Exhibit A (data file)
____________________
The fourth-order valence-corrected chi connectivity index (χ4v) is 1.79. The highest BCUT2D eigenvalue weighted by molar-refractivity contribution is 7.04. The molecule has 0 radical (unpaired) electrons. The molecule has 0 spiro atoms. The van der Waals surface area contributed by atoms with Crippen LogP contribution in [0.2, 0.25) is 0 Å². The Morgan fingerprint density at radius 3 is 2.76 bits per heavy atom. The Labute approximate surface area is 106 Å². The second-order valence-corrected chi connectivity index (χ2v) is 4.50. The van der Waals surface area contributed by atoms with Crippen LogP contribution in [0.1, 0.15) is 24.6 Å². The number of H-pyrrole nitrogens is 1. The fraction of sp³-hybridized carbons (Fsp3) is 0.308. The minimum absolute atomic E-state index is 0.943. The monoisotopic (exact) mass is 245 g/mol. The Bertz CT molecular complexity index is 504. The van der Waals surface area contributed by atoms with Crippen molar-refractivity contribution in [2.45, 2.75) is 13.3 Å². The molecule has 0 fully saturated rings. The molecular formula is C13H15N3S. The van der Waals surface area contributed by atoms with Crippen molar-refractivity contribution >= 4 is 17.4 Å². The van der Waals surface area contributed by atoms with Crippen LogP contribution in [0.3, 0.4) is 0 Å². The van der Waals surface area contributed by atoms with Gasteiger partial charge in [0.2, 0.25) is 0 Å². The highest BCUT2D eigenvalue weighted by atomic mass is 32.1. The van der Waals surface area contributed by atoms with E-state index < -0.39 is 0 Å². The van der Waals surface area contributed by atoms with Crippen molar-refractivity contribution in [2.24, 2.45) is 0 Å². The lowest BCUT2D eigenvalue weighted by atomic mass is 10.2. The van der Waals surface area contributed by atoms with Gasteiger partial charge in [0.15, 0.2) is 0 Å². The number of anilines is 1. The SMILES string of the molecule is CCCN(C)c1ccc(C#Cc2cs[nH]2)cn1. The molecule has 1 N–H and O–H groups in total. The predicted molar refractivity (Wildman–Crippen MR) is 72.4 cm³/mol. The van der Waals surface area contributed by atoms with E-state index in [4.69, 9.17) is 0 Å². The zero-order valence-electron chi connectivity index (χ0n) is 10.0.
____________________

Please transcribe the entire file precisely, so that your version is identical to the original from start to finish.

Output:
The fourth-order valence-corrected chi connectivity index (χ4v) is 1.79. The highest BCUT2D eigenvalue weighted by molar-refractivity contribution is 7.04. The molecule has 0 radical (unpaired) electrons. The molecule has 0 spiro atoms. The van der Waals surface area contributed by atoms with Crippen LogP contribution in [0.2, 0.25) is 0 Å². The Morgan fingerprint density at radius 3 is 2.76 bits per heavy atom. The Labute approximate surface area is 106 Å². The second-order valence-corrected chi connectivity index (χ2v) is 4.50. The van der Waals surface area contributed by atoms with Crippen LogP contribution in [0.1, 0.15) is 24.6 Å². The number of H-pyrrole nitrogens is 1. The fraction of sp³-hybridized carbons (Fsp3) is 0.308. The minimum absolute atomic E-state index is 0.943. The monoisotopic (exact) mass is 245 g/mol. The Bertz CT molecular complexity index is 504. The van der Waals surface area contributed by atoms with Crippen molar-refractivity contribution in [2.45, 2.75) is 13.3 Å². The molecule has 0 fully saturated rings. The molecular formula is C13H15N3S. The van der Waals surface area contributed by atoms with Crippen molar-refractivity contribution >= 4 is 17.4 Å². The van der Waals surface area contributed by atoms with Crippen LogP contribution in [0.3, 0.4) is 0 Å². The van der Waals surface area contributed by atoms with Gasteiger partial charge in [0.2, 0.25) is 0 Å². The highest BCUT2D eigenvalue weighted by atomic mass is 32.1. The van der Waals surface area contributed by atoms with E-state index < -0.39 is 0 Å². The van der Waals surface area contributed by atoms with Crippen molar-refractivity contribution in [2.24, 2.45) is 0 Å². The lowest BCUT2D eigenvalue weighted by atomic mass is 10.2. The van der Waals surface area contributed by atoms with Gasteiger partial charge in [0.15, 0.2) is 0 Å². The number of anilines is 1. The SMILES string of the molecule is CCCN(C)c1ccc(C#Cc2cs[nH]2)cn1. The molecule has 1 N–H and O–H groups in total. The predicted molar refractivity (Wildman–Crippen MR) is 72.4 cm³/mol. The van der Waals surface area contributed by atoms with E-state index in [4.69, 9.17) is 0 Å². The zero-order valence-electron chi connectivity index (χ0n) is 10.0.